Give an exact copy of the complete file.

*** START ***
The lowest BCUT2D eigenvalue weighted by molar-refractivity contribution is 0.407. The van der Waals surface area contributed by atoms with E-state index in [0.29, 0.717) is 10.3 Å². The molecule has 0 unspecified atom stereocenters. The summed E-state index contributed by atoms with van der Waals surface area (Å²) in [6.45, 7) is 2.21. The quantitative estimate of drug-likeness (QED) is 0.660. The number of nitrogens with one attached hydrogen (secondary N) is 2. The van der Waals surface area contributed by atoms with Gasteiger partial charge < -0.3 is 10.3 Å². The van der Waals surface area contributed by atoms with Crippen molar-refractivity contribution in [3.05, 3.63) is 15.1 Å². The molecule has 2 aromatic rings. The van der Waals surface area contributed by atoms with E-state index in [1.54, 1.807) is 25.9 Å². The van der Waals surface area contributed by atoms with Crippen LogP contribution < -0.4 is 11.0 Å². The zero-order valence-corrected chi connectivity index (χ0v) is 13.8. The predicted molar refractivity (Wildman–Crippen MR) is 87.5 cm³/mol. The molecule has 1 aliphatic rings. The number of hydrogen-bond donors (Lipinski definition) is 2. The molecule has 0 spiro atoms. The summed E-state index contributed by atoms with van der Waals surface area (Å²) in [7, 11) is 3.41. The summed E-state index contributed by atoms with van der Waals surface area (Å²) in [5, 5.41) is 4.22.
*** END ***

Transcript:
The lowest BCUT2D eigenvalue weighted by molar-refractivity contribution is 0.407. The van der Waals surface area contributed by atoms with E-state index in [0.29, 0.717) is 10.3 Å². The molecule has 0 unspecified atom stereocenters. The summed E-state index contributed by atoms with van der Waals surface area (Å²) in [6.45, 7) is 2.21. The quantitative estimate of drug-likeness (QED) is 0.660. The number of nitrogens with one attached hydrogen (secondary N) is 2. The van der Waals surface area contributed by atoms with Gasteiger partial charge < -0.3 is 10.3 Å². The van der Waals surface area contributed by atoms with Crippen molar-refractivity contribution in [3.05, 3.63) is 15.1 Å². The molecule has 2 aromatic rings. The van der Waals surface area contributed by atoms with E-state index in [1.54, 1.807) is 25.9 Å². The van der Waals surface area contributed by atoms with Crippen LogP contribution < -0.4 is 11.0 Å². The zero-order valence-corrected chi connectivity index (χ0v) is 13.8. The predicted molar refractivity (Wildman–Crippen MR) is 87.5 cm³/mol. The molecule has 1 aliphatic rings. The number of hydrogen-bond donors (Lipinski definition) is 2. The molecule has 0 spiro atoms. The summed E-state index contributed by atoms with van der Waals surface area (Å²) in [7, 11) is 3.41. The summed E-state index contributed by atoms with van der Waals surface area (Å²) in [5, 5.41) is 4.22.